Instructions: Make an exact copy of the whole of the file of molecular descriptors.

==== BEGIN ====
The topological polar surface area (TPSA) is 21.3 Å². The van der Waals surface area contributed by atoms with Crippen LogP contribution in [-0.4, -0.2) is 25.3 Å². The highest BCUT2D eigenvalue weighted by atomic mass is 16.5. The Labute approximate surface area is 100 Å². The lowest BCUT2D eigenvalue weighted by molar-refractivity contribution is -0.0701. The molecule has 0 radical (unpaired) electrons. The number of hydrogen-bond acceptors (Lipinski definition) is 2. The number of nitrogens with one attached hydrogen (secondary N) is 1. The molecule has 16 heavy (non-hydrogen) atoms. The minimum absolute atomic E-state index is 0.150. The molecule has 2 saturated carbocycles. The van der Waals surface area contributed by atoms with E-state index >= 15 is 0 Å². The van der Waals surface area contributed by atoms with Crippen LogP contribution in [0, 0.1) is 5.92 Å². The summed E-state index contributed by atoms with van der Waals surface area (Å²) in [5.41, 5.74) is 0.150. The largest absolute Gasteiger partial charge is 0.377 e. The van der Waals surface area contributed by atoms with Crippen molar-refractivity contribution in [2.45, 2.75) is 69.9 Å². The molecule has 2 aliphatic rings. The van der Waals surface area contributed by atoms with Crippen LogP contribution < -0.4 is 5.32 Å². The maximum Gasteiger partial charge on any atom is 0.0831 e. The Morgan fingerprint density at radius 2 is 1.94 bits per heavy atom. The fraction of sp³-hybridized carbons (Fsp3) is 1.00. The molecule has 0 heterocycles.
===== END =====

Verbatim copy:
The topological polar surface area (TPSA) is 21.3 Å². The van der Waals surface area contributed by atoms with Crippen LogP contribution in [-0.4, -0.2) is 25.3 Å². The highest BCUT2D eigenvalue weighted by atomic mass is 16.5. The Labute approximate surface area is 100 Å². The lowest BCUT2D eigenvalue weighted by molar-refractivity contribution is -0.0701. The molecule has 0 radical (unpaired) electrons. The number of hydrogen-bond acceptors (Lipinski definition) is 2. The number of nitrogens with one attached hydrogen (secondary N) is 1. The molecule has 16 heavy (non-hydrogen) atoms. The minimum absolute atomic E-state index is 0.150. The molecule has 2 saturated carbocycles. The van der Waals surface area contributed by atoms with E-state index >= 15 is 0 Å². The van der Waals surface area contributed by atoms with Crippen LogP contribution in [0, 0.1) is 5.92 Å². The summed E-state index contributed by atoms with van der Waals surface area (Å²) in [5.41, 5.74) is 0.150. The largest absolute Gasteiger partial charge is 0.377 e. The van der Waals surface area contributed by atoms with Crippen molar-refractivity contribution in [2.45, 2.75) is 69.9 Å². The molecule has 2 aliphatic rings. The van der Waals surface area contributed by atoms with Crippen LogP contribution < -0.4 is 5.32 Å². The maximum Gasteiger partial charge on any atom is 0.0831 e. The Morgan fingerprint density at radius 2 is 1.94 bits per heavy atom. The fraction of sp³-hybridized carbons (Fsp3) is 1.00. The molecule has 0 heterocycles.